Trump Administration’s FY 2018 Budget Blueprint Falls Short on New Investments In HBCUs
Ashlei Stevens, UNCF Communications
WASHINGTON—UNCF today issued the following statement regarding President Donald Trump’s FY 2018 federal budget blueprint and its potential impact on historically black colleges and universities (HBCUs):
“Last month, while meeting with presidents of the nation’s HBCUs, President Trump pledged to do more for HBCUs than any other president has done before; however, this budget is not reflective of that sentiment. Without strong federal investments, President Trump’s commitment to HBCUs and the rebuilding of African American communities will be promises unfulfilled,” said Dr. Michael L. Lomax, UNCF president and CEO. “While the budget blueprint released today provides only an outline of the Administration’s budget priorities, we are deeply concerned about the proposals highlighted for the U.S. Department of Education, which include flat (or potentially reduced) funding for the essential Title III Historically Black Colleges and Universities (HBCUS) program and deep cuts to federal student aid programs.”
The proposed $3.9 billion cut to Pell Grant funds would shortchange needed increases to boost the historically low purchasing power of Pell grants for financially needy students, including the 70 percent of HBCU students who receive these grants to earn college degrees. The proposed elimination of Supplemental Educational Opportunity Grants, which supplement Pell awards to the poorest students to pay college tuition, would negatively impact more than 55,000 HBCU students who rely on this assistance to go to and through college. We agree with the budget’s aim to better target Federal Work-Study funds to needy students; however, reductions to these funds could impact more than 26,000 HBCU students who receive work-study jobs that not only help pay for college expenses, but also enhance their employment prospects. UNCF’s recent study, Fewer Resources, More Debt, documents that HBCU students incur more student loan debt than other students, despite attending affordable institutions; yet, the student aid reductions in the FY 2018 budget blueprint would increase their debt burden.
UNCF is encouraged to see that the president’s budget includes increased funding for charter schools, which should be directed to high-quality educational options for students and parents. UNCF has long worked to build a better narrative in black education to produce college-ready African American students, and HBCUs have a long history of training culturally-competent, effective teachers. We look forward to partnering with the administration to advance this work.
“If we truly want to make America great again, we must invest in the first-generation, low-income students of color, who will become the college-educated workforce needed to fill high-skilled jobs of the 21st-century global economy—and the HBCUs that produce these college graduates,” Lomax said.
A recent Georgetown University study shows that more than 95 percent of jobs created since the Great Recession have gone to workers with at least some college education, primarily high-skill managerial and professional jobs. These findings make it clear that a college degree continues to be—and will increasingly become— the most important asset for those who want to succeed in the labor market.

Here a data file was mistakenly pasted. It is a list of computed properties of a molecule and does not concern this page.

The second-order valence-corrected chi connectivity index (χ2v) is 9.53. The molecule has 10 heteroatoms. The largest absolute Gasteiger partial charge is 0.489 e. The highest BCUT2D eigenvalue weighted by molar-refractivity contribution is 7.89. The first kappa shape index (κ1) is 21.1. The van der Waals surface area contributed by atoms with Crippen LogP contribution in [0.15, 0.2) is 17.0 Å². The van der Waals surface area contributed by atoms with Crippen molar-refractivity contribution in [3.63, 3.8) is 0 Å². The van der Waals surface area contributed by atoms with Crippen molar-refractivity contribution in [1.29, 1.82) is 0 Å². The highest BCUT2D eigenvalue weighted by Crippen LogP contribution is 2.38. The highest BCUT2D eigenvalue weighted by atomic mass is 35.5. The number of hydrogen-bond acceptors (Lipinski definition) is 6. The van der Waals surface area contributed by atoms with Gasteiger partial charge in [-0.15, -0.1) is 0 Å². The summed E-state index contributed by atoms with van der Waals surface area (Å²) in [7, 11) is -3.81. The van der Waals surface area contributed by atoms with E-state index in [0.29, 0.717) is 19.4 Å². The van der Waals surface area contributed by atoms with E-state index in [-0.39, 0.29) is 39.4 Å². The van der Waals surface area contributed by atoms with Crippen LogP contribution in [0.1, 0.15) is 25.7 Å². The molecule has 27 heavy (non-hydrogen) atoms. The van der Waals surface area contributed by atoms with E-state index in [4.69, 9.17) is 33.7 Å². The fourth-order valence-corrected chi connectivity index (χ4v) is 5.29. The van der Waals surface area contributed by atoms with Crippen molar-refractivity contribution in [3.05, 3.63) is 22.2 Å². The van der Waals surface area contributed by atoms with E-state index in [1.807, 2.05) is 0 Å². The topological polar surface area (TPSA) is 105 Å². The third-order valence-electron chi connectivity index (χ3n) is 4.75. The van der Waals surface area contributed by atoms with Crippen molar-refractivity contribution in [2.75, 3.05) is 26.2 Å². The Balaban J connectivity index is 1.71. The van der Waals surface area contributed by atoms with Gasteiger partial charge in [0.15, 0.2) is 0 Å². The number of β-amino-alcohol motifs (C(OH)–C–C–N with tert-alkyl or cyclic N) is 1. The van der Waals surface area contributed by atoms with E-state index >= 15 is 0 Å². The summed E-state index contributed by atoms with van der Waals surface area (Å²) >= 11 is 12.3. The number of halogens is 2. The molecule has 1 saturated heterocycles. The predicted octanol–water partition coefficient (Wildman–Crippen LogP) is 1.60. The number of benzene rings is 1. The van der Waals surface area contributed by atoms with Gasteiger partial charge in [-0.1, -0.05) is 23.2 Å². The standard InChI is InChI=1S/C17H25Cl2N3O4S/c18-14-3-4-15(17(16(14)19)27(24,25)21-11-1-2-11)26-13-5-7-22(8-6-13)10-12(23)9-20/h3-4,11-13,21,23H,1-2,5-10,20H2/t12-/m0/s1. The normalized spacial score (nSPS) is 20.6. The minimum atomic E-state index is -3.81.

The historic signing of the White House Executive Order 132779–White House Initiative to Promote Excellence and Innovation at Historically Black Colleges and Universities–laid the foundation for the Trump Administration to prioritize HBCUs, but it was only the first step toward providing “equitable opportunities for HBCUs to participate in federal programs”— one of the executive order’s key goals.
UNCF strongly urges the Trump Administration to reconsider federal funding commitments for HBCUs and their students so that the executive order does not become a “toothless tiger.” Toward that end, UNCF sent a letter to Office of Management and Budget Director Mick Mulvaney today, outlining needed key FY 2018 federal investments for HBCUs. UNCF hopes that the Administration will seriously consider these recommendations and the value of HBCUs as it continues to develop the line-item details in its budget.
UNCF (United Negro College Fund) is the nation's largest and most effective minority education organization. To serve youth, the community and the nation, UNCF supports students' education and development through scholarships and other programs, strengthens its 37 member colleges and universities, and advocates for the importance of minority education and college readiness. UNCF institutions and other historically black colleges and universities are highly effective, awarding 20 percent of African American baccalaureate degrees. UNCF annually awards $100 million in scholarships and administers more than 400 programs, including scholarship, internship and fellowship, mentoring, summer enrichment, and curriculum and faculty development programs. Today, UNCF supports more than 60,000 students at more than 1,100 colleges and universities across the country. Its logo features the UNCF torch of leadership in education and its widely recognized trademark, "A mind is a terrible thing to waste.”® Learn more at UNCF.org, or for continuous news and updates, follow UNCF on Twitter, @UNCF and #HBCUsMatter.